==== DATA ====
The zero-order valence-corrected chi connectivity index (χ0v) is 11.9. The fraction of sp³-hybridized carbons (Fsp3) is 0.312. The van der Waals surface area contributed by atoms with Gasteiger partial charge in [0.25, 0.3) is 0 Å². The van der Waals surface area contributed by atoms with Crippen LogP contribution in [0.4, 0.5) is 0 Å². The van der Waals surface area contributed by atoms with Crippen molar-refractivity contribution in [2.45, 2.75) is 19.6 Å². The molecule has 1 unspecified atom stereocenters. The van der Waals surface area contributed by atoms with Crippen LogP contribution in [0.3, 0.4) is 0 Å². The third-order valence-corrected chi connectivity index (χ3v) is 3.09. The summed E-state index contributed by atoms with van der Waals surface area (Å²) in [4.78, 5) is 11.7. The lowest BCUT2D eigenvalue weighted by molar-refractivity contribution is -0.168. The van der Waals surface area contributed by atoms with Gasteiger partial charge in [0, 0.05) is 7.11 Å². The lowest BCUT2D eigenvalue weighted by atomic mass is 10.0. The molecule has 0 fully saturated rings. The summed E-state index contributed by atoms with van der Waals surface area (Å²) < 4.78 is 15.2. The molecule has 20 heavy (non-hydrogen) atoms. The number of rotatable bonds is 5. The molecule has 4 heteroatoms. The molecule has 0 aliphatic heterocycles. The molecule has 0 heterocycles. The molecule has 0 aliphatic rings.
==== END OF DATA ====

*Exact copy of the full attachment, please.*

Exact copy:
The zero-order valence-corrected chi connectivity index (χ0v) is 11.9. The fraction of sp³-hybridized carbons (Fsp3) is 0.312. The van der Waals surface area contributed by atoms with Gasteiger partial charge in [0.25, 0.3) is 0 Å². The van der Waals surface area contributed by atoms with Crippen LogP contribution in [0.4, 0.5) is 0 Å². The van der Waals surface area contributed by atoms with Crippen molar-refractivity contribution in [2.45, 2.75) is 19.6 Å². The molecule has 1 unspecified atom stereocenters. The van der Waals surface area contributed by atoms with Crippen LogP contribution in [0.3, 0.4) is 0 Å². The third-order valence-corrected chi connectivity index (χ3v) is 3.09. The summed E-state index contributed by atoms with van der Waals surface area (Å²) in [4.78, 5) is 11.7. The lowest BCUT2D eigenvalue weighted by molar-refractivity contribution is -0.168. The van der Waals surface area contributed by atoms with Gasteiger partial charge in [0, 0.05) is 7.11 Å². The lowest BCUT2D eigenvalue weighted by atomic mass is 10.0. The molecule has 0 fully saturated rings. The summed E-state index contributed by atoms with van der Waals surface area (Å²) < 4.78 is 15.2. The molecule has 20 heavy (non-hydrogen) atoms. The number of rotatable bonds is 5. The molecule has 4 heteroatoms. The molecule has 0 aliphatic heterocycles. The molecule has 0 heterocycles. The molecule has 0 aliphatic rings.